Because going out on New Year’s Eve in New York—or really anywhere—is such a nightmare, my boyfriend and I decided to stay in. I stumbled upon a recipe on Serious Eats for a Sicilian pizza made especially for New Years. This got my food-obsessed brain cranking, and I decided that this must be our New Year’s dinner. Best laid plans and all that.
One of the things I struggle with in my corner of Brooklyn is a lack of comprehensive grocery options. The C-Town by me is by far the worst stocked one I have ever been to—the produce section is literally two metal carts in front of the freezer cases. On the other end of the spectrum I am fortunate enough to have three neighborhood butchers a block from my house as well as Brooklyn Kitchen two blocks away.
I tell you all this to illustrate the problem I have trying to track down something that’s more complicated than ketchup but less artisanal than rendered duck fat. The recipe called for rapid-rise yeast—now since the better-stocked C-Town in my old neighborhood kept the yeast up by the cash registers with the tabloids and Snickers bars, I figured that the probability of this one having it at all was close to nil. So, I headed to Brooklyn Kitchen…where of course they had yeast, but fresh cake yeast, not the usual packets of dried yeast the recipe called for. Assured that the yeast company’s website had handy instructions for swapping out fresh for dried yeast, I bought it.
Well, the most helpful website in all of the internet cannot help you if your yeast is dead, as I unhappily discovered when I checked on my dough the following morning. The dough still looked exactly as it had when I put it in the fridge at 4:30 the previous afternoon. Since the dough needed a rise time of 12 hours, I didn’t have time to make another, and I had to change gears. Goodbye carefully considered recipe.
For the crust I used the pizza dough from Mark Bittman’s How to Cook Everything, always my go-to source when I am in unfamiliar territory or the recipe I am using takes an unfortunate turn. The pasta sauce is a very basic one since the toppings are really the stars here. For toppings, I used spinach and mozzarella.
However, pizza is a really great way to use up whatever you have going on in your fridge, so feel free to get creative. When I was throwing this together I was searching all over the internet for a guide on how to make pizza in the oven since the dough recipe then went on to describe how to grill your pizza as did many of the others I found. Yes, of course I have a grill in my tiny apartment! Don’t you?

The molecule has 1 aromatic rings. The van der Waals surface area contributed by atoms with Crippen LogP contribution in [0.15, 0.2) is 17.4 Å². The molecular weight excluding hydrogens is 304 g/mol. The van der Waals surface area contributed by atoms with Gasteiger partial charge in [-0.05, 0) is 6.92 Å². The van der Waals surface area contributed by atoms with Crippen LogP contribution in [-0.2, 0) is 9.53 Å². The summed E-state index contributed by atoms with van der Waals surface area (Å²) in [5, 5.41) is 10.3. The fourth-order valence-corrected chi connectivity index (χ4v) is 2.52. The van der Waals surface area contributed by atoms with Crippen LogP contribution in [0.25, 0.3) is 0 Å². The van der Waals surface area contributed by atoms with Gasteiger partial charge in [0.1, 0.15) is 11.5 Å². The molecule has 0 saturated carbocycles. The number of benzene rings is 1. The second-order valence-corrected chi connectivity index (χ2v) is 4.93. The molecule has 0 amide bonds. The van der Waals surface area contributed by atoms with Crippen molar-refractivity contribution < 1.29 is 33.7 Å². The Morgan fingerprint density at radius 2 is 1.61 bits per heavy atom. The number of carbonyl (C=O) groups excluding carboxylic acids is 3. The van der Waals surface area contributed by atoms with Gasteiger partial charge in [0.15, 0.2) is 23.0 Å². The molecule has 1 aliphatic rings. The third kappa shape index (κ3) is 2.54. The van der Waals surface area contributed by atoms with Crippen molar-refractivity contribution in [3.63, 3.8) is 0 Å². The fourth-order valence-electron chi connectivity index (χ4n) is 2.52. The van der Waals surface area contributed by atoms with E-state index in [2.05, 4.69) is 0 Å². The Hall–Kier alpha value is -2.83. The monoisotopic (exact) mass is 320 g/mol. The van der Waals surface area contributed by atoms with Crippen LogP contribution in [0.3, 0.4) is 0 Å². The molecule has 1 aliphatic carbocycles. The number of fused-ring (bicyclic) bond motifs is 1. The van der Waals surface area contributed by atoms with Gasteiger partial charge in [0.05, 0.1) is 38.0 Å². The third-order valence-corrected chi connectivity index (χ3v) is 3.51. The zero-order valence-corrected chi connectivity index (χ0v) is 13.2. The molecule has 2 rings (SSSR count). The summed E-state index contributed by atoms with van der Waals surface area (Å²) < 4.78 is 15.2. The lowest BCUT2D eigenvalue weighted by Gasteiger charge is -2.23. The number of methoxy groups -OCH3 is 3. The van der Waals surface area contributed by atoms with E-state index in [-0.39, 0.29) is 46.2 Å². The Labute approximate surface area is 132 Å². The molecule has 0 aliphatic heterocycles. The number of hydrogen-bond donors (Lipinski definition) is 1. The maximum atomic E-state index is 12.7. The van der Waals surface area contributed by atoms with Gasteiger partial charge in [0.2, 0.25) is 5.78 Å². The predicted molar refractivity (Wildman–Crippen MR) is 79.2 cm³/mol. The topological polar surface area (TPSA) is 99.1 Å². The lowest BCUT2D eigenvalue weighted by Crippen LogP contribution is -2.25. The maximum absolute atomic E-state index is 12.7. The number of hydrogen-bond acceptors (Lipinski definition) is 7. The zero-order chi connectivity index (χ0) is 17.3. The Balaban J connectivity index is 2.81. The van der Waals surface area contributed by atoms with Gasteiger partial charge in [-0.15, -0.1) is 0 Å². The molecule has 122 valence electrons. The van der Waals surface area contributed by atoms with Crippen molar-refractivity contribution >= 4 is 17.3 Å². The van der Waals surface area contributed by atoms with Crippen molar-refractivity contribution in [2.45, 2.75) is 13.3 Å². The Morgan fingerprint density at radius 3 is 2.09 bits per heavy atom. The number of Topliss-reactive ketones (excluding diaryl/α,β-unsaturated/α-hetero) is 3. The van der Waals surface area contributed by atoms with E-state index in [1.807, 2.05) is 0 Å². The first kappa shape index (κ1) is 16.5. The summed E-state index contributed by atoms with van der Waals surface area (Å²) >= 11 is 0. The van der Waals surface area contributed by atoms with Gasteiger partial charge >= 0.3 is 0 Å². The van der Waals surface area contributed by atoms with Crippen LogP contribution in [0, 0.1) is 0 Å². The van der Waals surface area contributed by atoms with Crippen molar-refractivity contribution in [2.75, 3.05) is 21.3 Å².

I hope this can be for you the step-by-step guide for inside pizza I couldn’t find. Happy pizzaing!
1. Make the dough and let rise
2. Turn out dough for second rise
3. Make sauce and prepare toppings
4. Preheat oven to 500º F, inserting pizza stone, if using, onto cold oven floor
5. Roll out dough to desired size and dress
6. Using pizza peel slide pizza onto pizza stone. Otherwise, carefully place dressed dough onto pizza stone or oiled baking sheet and return to floor of oven
7. Bake for about 12 minutes until toppings are bubbly and serve immediately
From Mark Bittman’s How to Cook Everything
Makes one large or two small pies
1tsp. instant or rapid-rise yeast
3 c. all-purpose or bread flour
2 tsp. Kosher salt
1 to 1 ¼ cups water (I had to use 1 ¼ cups)
2 TB. olive oil
Combine the yeast, flour and salt in the container of a food processor. Turn the machine on and add 1 cup of water and olive oil. Process for 30 seconds, slowly adding more water if necessary, until the mixture forms a ball and is slightly sticky to the touch.
Turn the dough onto a floured workspace and knead by hand for a few seconds to form a smooth dough ball. Grease a bowl with some olive oil and put in the dough. Cover with plastic wrap or a damp towel and let rise in a warm, draft-free area until it doubles in size—about 1 to 2 hours.
Once the dough rises, if you are making two small pizzas now is the time to divide it. Then put the dough back onto the floured surface and knead lightly. Cover with a towel and let it puff back up for about 20 minutes. Stretch by hand or with rolling pin to desired size and add toppings.
Makes more than enough, leftovers can be used over pasta, etc.
3 TB olive oil
3 cloves garlic, chopped
1 28oz. can pureed tomatoes
¼ cup red wine
pinches of oregano, rosemary and red pepper flakes
Heat olive oil in medium saucepan and add garlic. Stir until fragrant and add tomatoes, wine and seasoning. Simmer until flavors combine and alcohol burns off, about 12 minutes.
About 7 c. fresh spinach
5 oz. mozzarella in ½ inch slices